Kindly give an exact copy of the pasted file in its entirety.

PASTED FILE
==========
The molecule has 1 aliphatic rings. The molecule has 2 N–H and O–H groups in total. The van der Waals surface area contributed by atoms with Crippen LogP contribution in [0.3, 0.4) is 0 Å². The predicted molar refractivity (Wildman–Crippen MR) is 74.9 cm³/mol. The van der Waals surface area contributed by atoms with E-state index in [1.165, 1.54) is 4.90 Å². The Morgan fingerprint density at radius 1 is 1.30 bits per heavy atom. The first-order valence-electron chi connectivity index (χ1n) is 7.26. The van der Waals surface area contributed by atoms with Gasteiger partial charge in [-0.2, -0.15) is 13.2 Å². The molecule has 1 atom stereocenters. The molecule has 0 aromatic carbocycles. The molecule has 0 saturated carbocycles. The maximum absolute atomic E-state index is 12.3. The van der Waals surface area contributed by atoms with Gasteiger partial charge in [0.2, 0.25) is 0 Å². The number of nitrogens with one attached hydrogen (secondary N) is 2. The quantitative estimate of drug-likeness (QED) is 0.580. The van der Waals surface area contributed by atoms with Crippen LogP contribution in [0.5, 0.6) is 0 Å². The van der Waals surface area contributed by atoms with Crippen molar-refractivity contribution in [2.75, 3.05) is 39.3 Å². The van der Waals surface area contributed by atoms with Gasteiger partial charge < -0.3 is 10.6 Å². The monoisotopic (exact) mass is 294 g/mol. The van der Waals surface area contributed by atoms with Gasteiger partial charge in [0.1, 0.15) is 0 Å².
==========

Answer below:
The molecule has 1 aliphatic rings. The molecule has 2 N–H and O–H groups in total. The van der Waals surface area contributed by atoms with Crippen LogP contribution in [0.3, 0.4) is 0 Å². The predicted molar refractivity (Wildman–Crippen MR) is 74.9 cm³/mol. The van der Waals surface area contributed by atoms with E-state index in [1.165, 1.54) is 4.90 Å². The Morgan fingerprint density at radius 1 is 1.30 bits per heavy atom. The first-order valence-electron chi connectivity index (χ1n) is 7.26. The van der Waals surface area contributed by atoms with Gasteiger partial charge in [-0.2, -0.15) is 13.2 Å². The molecule has 1 atom stereocenters. The molecule has 0 aromatic carbocycles. The molecule has 0 saturated carbocycles. The maximum absolute atomic E-state index is 12.3. The van der Waals surface area contributed by atoms with Gasteiger partial charge in [0.2, 0.25) is 0 Å². The number of nitrogens with one attached hydrogen (secondary N) is 2. The quantitative estimate of drug-likeness (QED) is 0.580. The van der Waals surface area contributed by atoms with Crippen LogP contribution in [0.5, 0.6) is 0 Å². The van der Waals surface area contributed by atoms with Crippen molar-refractivity contribution in [2.75, 3.05) is 39.3 Å². The van der Waals surface area contributed by atoms with Gasteiger partial charge < -0.3 is 10.6 Å². The monoisotopic (exact) mass is 294 g/mol. The van der Waals surface area contributed by atoms with Gasteiger partial charge in [0.1, 0.15) is 0 Å².